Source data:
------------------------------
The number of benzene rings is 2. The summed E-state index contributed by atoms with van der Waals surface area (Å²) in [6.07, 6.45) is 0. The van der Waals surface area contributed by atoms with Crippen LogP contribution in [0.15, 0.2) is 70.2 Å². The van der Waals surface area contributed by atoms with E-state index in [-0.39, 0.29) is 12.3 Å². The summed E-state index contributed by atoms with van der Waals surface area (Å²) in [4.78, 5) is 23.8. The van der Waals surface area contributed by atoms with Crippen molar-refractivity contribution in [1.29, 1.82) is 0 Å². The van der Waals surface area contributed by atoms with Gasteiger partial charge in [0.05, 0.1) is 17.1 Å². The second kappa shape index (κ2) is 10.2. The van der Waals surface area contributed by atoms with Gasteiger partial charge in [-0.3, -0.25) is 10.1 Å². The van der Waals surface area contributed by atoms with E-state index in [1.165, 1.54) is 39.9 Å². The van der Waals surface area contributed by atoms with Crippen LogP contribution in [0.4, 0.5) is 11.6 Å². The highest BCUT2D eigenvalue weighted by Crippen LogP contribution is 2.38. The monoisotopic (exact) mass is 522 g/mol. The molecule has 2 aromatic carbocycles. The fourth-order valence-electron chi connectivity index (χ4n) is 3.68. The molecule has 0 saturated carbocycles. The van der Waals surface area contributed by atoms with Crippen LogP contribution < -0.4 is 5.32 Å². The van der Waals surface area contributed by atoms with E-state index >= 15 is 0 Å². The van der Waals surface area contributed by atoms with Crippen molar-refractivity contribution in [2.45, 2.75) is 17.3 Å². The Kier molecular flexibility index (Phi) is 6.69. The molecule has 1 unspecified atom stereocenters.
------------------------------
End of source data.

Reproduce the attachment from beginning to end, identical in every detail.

The number of benzene rings is 2. The summed E-state index contributed by atoms with van der Waals surface area (Å²) in [6.07, 6.45) is 0. The van der Waals surface area contributed by atoms with Crippen LogP contribution in [0.15, 0.2) is 70.2 Å². The van der Waals surface area contributed by atoms with E-state index in [-0.39, 0.29) is 12.3 Å². The summed E-state index contributed by atoms with van der Waals surface area (Å²) in [4.78, 5) is 23.8. The van der Waals surface area contributed by atoms with Crippen molar-refractivity contribution in [1.29, 1.82) is 0 Å². The van der Waals surface area contributed by atoms with Gasteiger partial charge in [0.05, 0.1) is 17.1 Å². The second kappa shape index (κ2) is 10.2. The van der Waals surface area contributed by atoms with Gasteiger partial charge in [-0.3, -0.25) is 10.1 Å². The van der Waals surface area contributed by atoms with E-state index in [1.165, 1.54) is 39.9 Å². The van der Waals surface area contributed by atoms with Crippen LogP contribution in [0.4, 0.5) is 11.6 Å². The highest BCUT2D eigenvalue weighted by Crippen LogP contribution is 2.38. The monoisotopic (exact) mass is 522 g/mol. The molecule has 2 aromatic carbocycles. The fourth-order valence-electron chi connectivity index (χ4n) is 3.68. The molecule has 0 saturated carbocycles. The van der Waals surface area contributed by atoms with Crippen LogP contribution < -0.4 is 5.32 Å². The van der Waals surface area contributed by atoms with E-state index >= 15 is 0 Å². The van der Waals surface area contributed by atoms with Crippen molar-refractivity contribution in [2.45, 2.75) is 17.3 Å². The Kier molecular flexibility index (Phi) is 6.69. The molecule has 1 unspecified atom stereocenters.